High and Dry

Even in the best of times, farmers and developers fight for Colorado's water. And this summer's drought is far from the best of times.

Some of these programs involve loaning equipment that's brilliant in its simplicity and effectiveness. For example, there's a solar-powered "surge irrigation valve" that sends water from a pipe down rows of corn in waves, so that each subsequent wave goes a little farther than the last before getting sucked back into the thirsty ground. Or they work with landowners, including Boulder County, to install overhead, movable sprinkler systems that are more water-efficient and less labor-intensive than traditional flood irrigation. Or to install gauges that measure soil moisture at different levels so that a farmer knows when to apply more water without under- or over-watering. Or to place a "bubbler," which looks like a fountain, at a junction between irrigation pipes where the water bubbles up and over a screen before returning to the pipe so that the debris -- leaves, weed seed, even the occasional crawdad sucked out of an irrigation ditch -- that can plug the small portals and traditionally has had to be cleared by hand is left behind on the screen.

Equipment such as the bubbler or surge valve is loaned to farmers for two years, after which they may buy it at a depreciated price or give up the equipment to someone else. These equipment programs are popular, especially in a year when water is more precious than ever.

"What we do isn't going to make or break someone," Carney says, watching water pour over the diversion dam. "But every little bit helps."

Jeff Rasmussen is a tenant farmer on Boulder County open-space land.
Jeff Rasmussen is a tenant farmer on Boulder County open-space land.
Betty Ann Newby rides herd on horses and an alfalfa crop.
Betty Ann Newby rides herd on horses and an alfalfa crop.
Part 1: Going With the Flow

That Colorado might ever be conducive to farming would have surprised the first white men to explore the region, including those for whom two of the state's 14,000-foot peaks were later named. But these men came from the eastern United States, where water was plentiful. And in the West, it was water -- or the lack of it -- that most impressed them.

"...these vast plains of the western hemisphere may become in time equally celebrated with the sandy desert of Africa," Zebulon Pike wrote in 1807.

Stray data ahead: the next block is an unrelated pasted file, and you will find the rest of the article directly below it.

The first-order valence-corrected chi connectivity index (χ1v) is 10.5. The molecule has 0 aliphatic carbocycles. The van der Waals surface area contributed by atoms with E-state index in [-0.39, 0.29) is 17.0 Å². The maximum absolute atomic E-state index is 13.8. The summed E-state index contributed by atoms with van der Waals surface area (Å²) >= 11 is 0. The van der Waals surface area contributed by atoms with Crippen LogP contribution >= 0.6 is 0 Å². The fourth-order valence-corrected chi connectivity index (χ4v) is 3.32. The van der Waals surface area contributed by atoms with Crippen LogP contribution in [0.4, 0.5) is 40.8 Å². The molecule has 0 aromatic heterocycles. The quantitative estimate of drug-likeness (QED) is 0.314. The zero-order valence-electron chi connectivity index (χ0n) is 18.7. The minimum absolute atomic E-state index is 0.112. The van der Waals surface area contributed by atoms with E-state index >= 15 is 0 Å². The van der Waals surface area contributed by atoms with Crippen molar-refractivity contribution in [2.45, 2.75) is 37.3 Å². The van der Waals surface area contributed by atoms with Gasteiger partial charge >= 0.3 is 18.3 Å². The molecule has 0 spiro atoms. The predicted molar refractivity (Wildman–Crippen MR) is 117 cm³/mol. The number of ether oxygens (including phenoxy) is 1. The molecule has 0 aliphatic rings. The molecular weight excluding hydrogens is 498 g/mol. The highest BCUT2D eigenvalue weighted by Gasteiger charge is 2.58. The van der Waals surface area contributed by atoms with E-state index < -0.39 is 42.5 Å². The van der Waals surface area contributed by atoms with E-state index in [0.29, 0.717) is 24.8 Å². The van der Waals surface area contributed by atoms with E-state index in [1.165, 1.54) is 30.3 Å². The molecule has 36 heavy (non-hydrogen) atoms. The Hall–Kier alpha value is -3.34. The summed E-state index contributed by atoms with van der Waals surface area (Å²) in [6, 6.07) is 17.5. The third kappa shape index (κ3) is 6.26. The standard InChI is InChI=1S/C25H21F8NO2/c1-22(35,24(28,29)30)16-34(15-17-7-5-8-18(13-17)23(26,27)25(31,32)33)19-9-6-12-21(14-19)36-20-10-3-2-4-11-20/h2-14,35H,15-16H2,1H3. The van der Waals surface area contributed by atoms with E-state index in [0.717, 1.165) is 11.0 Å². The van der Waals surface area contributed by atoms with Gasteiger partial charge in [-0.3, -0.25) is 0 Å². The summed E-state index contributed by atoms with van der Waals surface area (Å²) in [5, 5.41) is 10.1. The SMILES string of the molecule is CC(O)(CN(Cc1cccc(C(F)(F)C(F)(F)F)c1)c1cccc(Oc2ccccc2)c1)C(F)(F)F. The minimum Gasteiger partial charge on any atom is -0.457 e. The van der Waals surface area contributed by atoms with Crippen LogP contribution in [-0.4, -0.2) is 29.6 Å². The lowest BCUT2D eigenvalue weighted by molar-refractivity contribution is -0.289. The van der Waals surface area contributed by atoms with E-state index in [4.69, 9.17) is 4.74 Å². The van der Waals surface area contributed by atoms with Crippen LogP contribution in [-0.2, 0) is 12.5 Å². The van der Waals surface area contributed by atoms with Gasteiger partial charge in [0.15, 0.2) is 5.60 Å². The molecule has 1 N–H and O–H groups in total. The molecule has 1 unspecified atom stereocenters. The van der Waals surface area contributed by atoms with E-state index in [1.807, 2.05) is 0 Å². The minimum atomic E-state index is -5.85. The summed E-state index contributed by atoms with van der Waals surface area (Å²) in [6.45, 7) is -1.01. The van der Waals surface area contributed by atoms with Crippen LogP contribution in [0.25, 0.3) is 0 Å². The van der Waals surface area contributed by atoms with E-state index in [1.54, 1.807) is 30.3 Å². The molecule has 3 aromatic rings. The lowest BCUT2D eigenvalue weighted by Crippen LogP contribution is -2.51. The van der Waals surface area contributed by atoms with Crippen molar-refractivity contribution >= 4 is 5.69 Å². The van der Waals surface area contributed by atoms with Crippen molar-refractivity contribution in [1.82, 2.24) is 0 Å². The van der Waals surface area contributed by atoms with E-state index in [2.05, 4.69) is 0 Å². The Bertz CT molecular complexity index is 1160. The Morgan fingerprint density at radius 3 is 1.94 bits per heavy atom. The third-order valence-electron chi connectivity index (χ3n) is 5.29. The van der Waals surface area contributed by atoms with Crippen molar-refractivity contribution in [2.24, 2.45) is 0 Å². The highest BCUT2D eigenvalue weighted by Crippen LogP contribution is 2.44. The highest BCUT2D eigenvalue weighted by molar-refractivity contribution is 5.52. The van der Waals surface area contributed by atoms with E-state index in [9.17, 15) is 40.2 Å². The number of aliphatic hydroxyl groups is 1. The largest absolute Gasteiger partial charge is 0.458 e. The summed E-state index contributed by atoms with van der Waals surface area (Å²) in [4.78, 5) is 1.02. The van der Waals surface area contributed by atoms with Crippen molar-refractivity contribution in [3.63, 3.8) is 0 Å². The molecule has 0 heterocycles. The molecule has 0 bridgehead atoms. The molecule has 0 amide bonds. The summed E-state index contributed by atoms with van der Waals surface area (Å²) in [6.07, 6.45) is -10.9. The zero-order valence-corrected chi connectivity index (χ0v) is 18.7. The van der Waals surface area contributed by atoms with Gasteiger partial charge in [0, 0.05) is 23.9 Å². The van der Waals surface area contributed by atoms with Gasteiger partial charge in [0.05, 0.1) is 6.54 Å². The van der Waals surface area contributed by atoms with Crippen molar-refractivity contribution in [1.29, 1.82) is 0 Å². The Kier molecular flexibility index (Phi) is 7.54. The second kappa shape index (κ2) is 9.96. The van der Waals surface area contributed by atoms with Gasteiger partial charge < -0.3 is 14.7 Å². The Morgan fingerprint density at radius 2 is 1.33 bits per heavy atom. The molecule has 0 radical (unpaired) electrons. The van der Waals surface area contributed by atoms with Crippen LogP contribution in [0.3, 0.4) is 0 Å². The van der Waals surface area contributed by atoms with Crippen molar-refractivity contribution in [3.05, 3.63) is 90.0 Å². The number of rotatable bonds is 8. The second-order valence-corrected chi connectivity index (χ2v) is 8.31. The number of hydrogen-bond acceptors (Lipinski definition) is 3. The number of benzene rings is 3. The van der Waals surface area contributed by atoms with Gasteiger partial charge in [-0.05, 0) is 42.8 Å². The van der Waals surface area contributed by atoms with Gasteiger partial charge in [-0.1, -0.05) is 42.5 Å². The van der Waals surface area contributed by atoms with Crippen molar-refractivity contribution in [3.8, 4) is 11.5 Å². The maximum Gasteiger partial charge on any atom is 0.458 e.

Major Stephen H. Long's 1820 description was harsher, describing the area as "a barren region unfit for the habitation of civilized man."

Criticism of the area was leveled by otherwise intelligent men who'd never traveled west of the Mississippi. "What do we want with this worthless area...this region of savages and wild beasts, of shifting sands and whirlwinds of dust, of cactus and prairie dogs? To what use could we ever hope to put these great deserts and these endless mountain ranges?" complained statesman Daniel Webster in 1852.

But others saw the region's promise, particularly if water could be brought to the land. "Soon after sunrise I rode among the scattered ranches with fields of corn and wheat," traveler Albert Richardson wrote in 1859 of his journey through the San Luis Valley. "Irrigation makes the parched, sandy soil wonderfully productive. In most wheat-growing states a yield of fifteen fold from the seed is an excellent crop. But this seeming desert often produces fifty fold, and sometimes a hundred fold."

In those days, streams like the St. Vrain and Boulder Creek would dry up by mid-summer. Even the South Platte River got only as far as Fort Morgan before it disappeared, turning into a sandy path across the plains. And for the most part, wetlands simply did not exist; the few that did usually evaporated along with their seasonal water supply.

The land in the triangle bordered by the Cache la Poudre River to the north and the St. Vrain (with its tributary Lefthand and Boulder creeks) to the south, framing the Big Thompson River in the middle, was given over to hardy grasses and tough brush as well as the gigantic cottonwoods that signal the presence of water on the Great Plains. The climate was semi-arid, receiving only twelve to fourteen inches of rain each year. (The typical field of irrigated corn requires more than thirty inches of water every year.) But although it wasn't apparent to the untrained eye, the soil in this area was particularly suited to farming. It was a loamy soil, made up of nearly equal parts sand, silt and clay, deposited as sediments over the millennia by inland seas and washed down from both the ancestral and present-day Rocky Mountains. Its composition meant the soil was both fertile and had an excellent capacity for holding water; it was not as subject to wind erosion as sandier soils out on the eastern plains. All it needed was water.

By the mid-1800s, the land was already becoming crisscrossed with hand-dug irrigation ditches. It wasn't long after that farmers recognized they could build bigger and better ditches, as well as maintain them, if they pooled their manpower and resources, forming what would become irrigation-ditch companies. And these enterprising farmers weren't content with simply siphoning water from the rivers. Crops needed water in July, August and even September -- and so they built reservoirs to store the spring runoff and summer monsoons.

In many instances, these ditches and reservoirs were built before the towns and cities they would later supply. In fact, agricultural "colonies" -- in which lots were sold for towns or farm acreage to people living in eastern cities such as New York and Chicago -- were established to take advantage of these water systems.

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